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CEO INSIGHT: L. Kevin Kelly

An Executive Recruiter's New Strategy

While some companies avoid making big changes during recessions, L. Kevin Kelly, the CEO of executive search giant Heidrick & Struggles, sees the downturn as an opportunity to restructure his business and position it for growth when the economy rebounds.

Over the next five years, Heidrick & Struggles will change its strategy dramatically. While executive search is currently more than 95% of Heidrick's business, search will shrink to 50%. Leadership advisory services will expand to roughly 40%, and developing new technology tools for consultants and clients will become the remaining 10%. With a debt-free balance sheet and $183 million in cash as of the last quarter, Kelly is looking to acquire companies with expertise in topics ranging from executive retention to succession. He is also providing additional training for his consultants cross-selling their new services and investing in closed technology networks for top executives.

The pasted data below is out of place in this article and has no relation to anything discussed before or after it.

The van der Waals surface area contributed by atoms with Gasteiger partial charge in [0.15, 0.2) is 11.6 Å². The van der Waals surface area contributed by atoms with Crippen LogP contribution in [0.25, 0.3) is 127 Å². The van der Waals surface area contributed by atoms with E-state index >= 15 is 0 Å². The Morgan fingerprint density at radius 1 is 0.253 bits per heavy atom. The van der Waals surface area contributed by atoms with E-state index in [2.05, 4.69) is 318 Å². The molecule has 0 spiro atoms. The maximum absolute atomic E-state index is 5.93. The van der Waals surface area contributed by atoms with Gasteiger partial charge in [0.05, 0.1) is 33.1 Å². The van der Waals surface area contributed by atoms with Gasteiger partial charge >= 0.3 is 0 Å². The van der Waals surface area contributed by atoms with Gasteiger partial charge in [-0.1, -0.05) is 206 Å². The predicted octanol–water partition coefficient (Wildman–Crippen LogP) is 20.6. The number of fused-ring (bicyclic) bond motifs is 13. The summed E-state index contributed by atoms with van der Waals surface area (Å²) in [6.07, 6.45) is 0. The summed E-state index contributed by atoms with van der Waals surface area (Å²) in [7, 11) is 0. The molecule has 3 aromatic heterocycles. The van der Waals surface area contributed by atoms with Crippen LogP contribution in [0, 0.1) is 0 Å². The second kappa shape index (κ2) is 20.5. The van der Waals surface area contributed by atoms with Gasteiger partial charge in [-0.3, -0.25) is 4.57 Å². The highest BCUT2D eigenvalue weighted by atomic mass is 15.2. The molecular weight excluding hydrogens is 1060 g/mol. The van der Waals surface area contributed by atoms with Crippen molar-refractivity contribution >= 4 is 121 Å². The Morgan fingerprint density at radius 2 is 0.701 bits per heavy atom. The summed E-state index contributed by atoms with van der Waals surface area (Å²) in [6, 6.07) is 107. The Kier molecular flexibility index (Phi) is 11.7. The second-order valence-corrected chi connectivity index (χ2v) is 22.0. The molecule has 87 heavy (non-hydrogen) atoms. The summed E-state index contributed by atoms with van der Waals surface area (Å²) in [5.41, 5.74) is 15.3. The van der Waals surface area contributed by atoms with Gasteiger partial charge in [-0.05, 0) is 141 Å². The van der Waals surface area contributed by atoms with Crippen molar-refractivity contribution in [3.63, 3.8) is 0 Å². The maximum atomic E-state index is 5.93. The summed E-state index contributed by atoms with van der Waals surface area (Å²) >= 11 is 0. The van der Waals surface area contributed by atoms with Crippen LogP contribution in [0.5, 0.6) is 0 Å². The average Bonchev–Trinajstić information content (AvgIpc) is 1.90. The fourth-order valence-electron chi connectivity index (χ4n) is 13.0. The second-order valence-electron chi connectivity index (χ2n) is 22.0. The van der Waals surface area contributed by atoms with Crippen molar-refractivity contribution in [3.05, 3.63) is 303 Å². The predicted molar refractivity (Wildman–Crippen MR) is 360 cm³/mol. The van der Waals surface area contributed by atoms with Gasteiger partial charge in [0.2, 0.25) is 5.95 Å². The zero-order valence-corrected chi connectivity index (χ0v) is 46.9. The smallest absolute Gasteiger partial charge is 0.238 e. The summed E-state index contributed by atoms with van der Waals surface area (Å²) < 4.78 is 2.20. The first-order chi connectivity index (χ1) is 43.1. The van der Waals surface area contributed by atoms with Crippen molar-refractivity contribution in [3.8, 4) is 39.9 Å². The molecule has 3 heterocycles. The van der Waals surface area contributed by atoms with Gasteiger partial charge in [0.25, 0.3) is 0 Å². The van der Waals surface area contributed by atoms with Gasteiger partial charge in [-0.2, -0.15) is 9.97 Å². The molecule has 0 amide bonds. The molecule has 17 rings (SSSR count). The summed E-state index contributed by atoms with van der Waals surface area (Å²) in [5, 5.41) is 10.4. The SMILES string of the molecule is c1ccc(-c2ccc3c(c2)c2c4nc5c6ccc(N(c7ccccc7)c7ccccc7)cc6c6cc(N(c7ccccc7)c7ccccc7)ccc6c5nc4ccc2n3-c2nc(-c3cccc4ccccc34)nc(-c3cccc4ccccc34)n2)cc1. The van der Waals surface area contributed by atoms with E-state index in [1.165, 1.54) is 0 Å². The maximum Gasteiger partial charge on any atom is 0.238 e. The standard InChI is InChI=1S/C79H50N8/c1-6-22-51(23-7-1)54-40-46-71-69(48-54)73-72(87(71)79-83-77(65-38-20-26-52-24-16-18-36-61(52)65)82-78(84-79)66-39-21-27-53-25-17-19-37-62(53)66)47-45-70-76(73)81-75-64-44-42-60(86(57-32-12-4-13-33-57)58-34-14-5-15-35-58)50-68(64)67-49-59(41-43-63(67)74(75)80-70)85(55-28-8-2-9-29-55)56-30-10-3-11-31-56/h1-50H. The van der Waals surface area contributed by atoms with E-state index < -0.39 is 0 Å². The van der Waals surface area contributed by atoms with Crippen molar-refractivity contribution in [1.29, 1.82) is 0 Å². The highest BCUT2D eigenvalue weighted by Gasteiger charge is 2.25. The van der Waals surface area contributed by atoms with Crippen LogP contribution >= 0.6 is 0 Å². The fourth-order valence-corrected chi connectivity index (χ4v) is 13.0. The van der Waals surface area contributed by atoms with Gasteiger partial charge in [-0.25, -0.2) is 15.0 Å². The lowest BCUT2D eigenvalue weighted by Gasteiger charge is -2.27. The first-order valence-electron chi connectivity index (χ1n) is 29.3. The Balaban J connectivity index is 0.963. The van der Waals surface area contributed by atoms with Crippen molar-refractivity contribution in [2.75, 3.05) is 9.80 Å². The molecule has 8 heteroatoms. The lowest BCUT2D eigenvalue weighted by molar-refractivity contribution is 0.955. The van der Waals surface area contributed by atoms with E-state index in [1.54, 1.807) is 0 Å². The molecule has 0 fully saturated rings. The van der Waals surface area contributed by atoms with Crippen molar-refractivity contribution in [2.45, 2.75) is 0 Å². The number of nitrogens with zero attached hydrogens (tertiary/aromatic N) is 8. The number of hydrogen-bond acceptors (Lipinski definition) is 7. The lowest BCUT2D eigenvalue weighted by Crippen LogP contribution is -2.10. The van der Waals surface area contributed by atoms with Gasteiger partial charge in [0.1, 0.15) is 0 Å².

Staff Editor Aili McConnon sat down with L. Kevin Kelly to talk about Heidrick & Struggles' new direction. Here is an edited version of their conversation.

How is the executive search industry evolving?

What keeps me up night is not Russell Reynolds, Korn/Ferry, Egon Zehnder, and Spencer Stuart, our direct competitors, but what is going to happen to this industry. We have a 55-year-old business model, and how many companies do you know that survive given a 55-year-old business model? How do we do something that is more transformational?

When it really [hits home] is when you look at all of these technologies today that can potentially disintermediate a search firm. Not at the high-end CEO and board level, but what's going to happen at the lower echelon of search—in the $300,000 salary range—with the advent of companies like LinkedIn?

When it struck me was a year ago when I was sitting here in New York and NASDAQ came out and said they are going to launch, which provides a matchmaking service for candidates and boards of directors. They're charging $350 per candidate.

We took a step back and said, "How do we stay at the forefront of change?"

How are Heidrick's clients driving the new direction for the firm?